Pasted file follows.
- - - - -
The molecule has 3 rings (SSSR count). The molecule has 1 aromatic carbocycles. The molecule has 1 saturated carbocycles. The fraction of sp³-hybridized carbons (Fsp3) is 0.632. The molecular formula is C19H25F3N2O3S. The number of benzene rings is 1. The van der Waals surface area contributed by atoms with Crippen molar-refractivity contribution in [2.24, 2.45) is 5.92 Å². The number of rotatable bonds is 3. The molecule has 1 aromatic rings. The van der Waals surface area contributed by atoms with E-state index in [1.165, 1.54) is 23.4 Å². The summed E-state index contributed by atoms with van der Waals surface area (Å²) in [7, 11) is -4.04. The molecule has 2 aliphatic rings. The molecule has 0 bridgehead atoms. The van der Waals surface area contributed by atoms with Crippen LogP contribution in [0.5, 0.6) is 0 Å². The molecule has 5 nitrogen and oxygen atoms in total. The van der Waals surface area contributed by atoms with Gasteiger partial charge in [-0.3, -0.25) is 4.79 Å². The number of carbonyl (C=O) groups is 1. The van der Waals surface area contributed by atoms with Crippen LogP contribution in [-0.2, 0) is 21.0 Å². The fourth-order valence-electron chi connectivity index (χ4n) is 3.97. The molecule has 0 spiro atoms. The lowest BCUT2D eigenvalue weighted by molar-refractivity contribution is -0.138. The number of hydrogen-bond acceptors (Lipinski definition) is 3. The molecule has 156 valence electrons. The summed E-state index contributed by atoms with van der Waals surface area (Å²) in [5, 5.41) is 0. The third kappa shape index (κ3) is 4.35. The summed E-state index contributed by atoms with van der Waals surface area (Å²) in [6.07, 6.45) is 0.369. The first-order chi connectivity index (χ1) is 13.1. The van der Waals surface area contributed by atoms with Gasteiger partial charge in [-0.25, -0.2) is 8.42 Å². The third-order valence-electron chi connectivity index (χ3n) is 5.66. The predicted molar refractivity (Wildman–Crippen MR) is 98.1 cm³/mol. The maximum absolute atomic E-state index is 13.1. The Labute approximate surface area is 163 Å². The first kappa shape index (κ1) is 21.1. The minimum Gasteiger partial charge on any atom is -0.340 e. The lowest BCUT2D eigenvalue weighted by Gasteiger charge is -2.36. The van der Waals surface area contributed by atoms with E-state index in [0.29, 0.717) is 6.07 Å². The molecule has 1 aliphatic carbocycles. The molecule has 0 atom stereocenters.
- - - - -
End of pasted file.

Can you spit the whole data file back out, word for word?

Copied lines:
The molecule has 3 rings (SSSR count). The molecule has 1 aromatic carbocycles. The molecule has 1 saturated carbocycles. The fraction of sp³-hybridized carbons (Fsp3) is 0.632. The molecular formula is C19H25F3N2O3S. The number of benzene rings is 1. The van der Waals surface area contributed by atoms with Crippen molar-refractivity contribution in [2.24, 2.45) is 5.92 Å². The number of rotatable bonds is 3. The molecule has 1 aromatic rings. The van der Waals surface area contributed by atoms with E-state index in [1.165, 1.54) is 23.4 Å². The summed E-state index contributed by atoms with van der Waals surface area (Å²) in [7, 11) is -4.04. The molecule has 2 aliphatic rings. The molecule has 0 bridgehead atoms. The van der Waals surface area contributed by atoms with Crippen LogP contribution in [0.5, 0.6) is 0 Å². The molecule has 5 nitrogen and oxygen atoms in total. The van der Waals surface area contributed by atoms with Gasteiger partial charge in [-0.3, -0.25) is 4.79 Å². The number of carbonyl (C=O) groups is 1. The van der Waals surface area contributed by atoms with Crippen LogP contribution in [-0.2, 0) is 21.0 Å². The fourth-order valence-electron chi connectivity index (χ4n) is 3.97. The molecule has 0 spiro atoms. The lowest BCUT2D eigenvalue weighted by molar-refractivity contribution is -0.138. The number of hydrogen-bond acceptors (Lipinski definition) is 3. The molecule has 156 valence electrons. The summed E-state index contributed by atoms with van der Waals surface area (Å²) in [5, 5.41) is 0. The third kappa shape index (κ3) is 4.35. The summed E-state index contributed by atoms with van der Waals surface area (Å²) in [6.07, 6.45) is 0.369. The first-order chi connectivity index (χ1) is 13.1. The van der Waals surface area contributed by atoms with Gasteiger partial charge in [-0.25, -0.2) is 8.42 Å². The third-order valence-electron chi connectivity index (χ3n) is 5.66. The predicted molar refractivity (Wildman–Crippen MR) is 98.1 cm³/mol. The maximum absolute atomic E-state index is 13.1. The Labute approximate surface area is 163 Å². The first kappa shape index (κ1) is 21.1. The minimum Gasteiger partial charge on any atom is -0.340 e. The lowest BCUT2D eigenvalue weighted by Gasteiger charge is -2.36. The van der Waals surface area contributed by atoms with E-state index in [0.29, 0.717) is 6.07 Å². The molecule has 1 aliphatic carbocycles. The molecule has 0 atom stereocenters.